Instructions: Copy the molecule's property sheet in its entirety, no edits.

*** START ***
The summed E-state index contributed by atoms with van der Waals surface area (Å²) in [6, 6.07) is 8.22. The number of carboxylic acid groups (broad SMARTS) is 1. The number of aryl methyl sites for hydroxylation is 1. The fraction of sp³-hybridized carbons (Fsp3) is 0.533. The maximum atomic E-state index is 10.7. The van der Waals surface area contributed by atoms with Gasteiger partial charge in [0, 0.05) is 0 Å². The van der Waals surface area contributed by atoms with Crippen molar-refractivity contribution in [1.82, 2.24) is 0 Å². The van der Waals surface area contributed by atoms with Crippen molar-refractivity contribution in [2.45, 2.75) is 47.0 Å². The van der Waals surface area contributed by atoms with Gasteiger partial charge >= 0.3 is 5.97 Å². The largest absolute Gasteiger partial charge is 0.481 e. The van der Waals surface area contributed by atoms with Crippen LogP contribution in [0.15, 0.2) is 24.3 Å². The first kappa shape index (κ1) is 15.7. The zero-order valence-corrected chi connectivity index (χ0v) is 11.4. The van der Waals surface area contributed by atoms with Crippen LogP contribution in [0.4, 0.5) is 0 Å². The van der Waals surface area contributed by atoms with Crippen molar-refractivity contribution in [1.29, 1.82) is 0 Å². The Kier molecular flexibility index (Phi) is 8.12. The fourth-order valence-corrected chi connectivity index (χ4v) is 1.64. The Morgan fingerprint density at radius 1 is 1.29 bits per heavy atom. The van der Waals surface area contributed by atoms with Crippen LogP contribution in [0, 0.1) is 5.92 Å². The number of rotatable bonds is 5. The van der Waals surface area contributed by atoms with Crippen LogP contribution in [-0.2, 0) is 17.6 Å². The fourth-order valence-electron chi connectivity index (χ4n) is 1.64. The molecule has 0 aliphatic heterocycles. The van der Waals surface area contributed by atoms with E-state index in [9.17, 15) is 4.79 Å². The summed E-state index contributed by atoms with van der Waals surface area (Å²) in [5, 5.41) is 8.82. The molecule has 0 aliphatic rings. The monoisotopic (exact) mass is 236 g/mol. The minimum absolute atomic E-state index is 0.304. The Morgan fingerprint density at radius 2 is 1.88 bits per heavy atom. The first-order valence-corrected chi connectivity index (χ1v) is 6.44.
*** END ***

The summed E-state index contributed by atoms with van der Waals surface area (Å²) in [6, 6.07) is 8.22. The number of carboxylic acid groups (broad SMARTS) is 1. The number of aryl methyl sites for hydroxylation is 1. The fraction of sp³-hybridized carbons (Fsp3) is 0.533. The maximum atomic E-state index is 10.7. The van der Waals surface area contributed by atoms with Gasteiger partial charge in [0, 0.05) is 0 Å². The van der Waals surface area contributed by atoms with Crippen molar-refractivity contribution in [1.82, 2.24) is 0 Å². The van der Waals surface area contributed by atoms with Crippen molar-refractivity contribution in [2.45, 2.75) is 47.0 Å². The van der Waals surface area contributed by atoms with Gasteiger partial charge >= 0.3 is 5.97 Å². The largest absolute Gasteiger partial charge is 0.481 e. The van der Waals surface area contributed by atoms with Crippen LogP contribution in [0.15, 0.2) is 24.3 Å². The first kappa shape index (κ1) is 15.7. The zero-order valence-corrected chi connectivity index (χ0v) is 11.4. The van der Waals surface area contributed by atoms with Crippen LogP contribution in [0.4, 0.5) is 0 Å². The van der Waals surface area contributed by atoms with Crippen molar-refractivity contribution in [1.29, 1.82) is 0 Å². The Kier molecular flexibility index (Phi) is 8.12. The fourth-order valence-corrected chi connectivity index (χ4v) is 1.64. The Morgan fingerprint density at radius 1 is 1.29 bits per heavy atom. The van der Waals surface area contributed by atoms with Crippen LogP contribution in [0, 0.1) is 5.92 Å². The number of rotatable bonds is 5. The van der Waals surface area contributed by atoms with Crippen LogP contribution in [-0.2, 0) is 17.6 Å². The fourth-order valence-electron chi connectivity index (χ4n) is 1.64. The molecule has 0 aliphatic heterocycles. The van der Waals surface area contributed by atoms with E-state index in [9.17, 15) is 4.79 Å². The summed E-state index contributed by atoms with van der Waals surface area (Å²) in [5, 5.41) is 8.82. The molecule has 0 aliphatic rings. The monoisotopic (exact) mass is 236 g/mol. The minimum absolute atomic E-state index is 0.304. The Morgan fingerprint density at radius 2 is 1.88 bits per heavy atom. The first-order valence-corrected chi connectivity index (χ1v) is 6.44.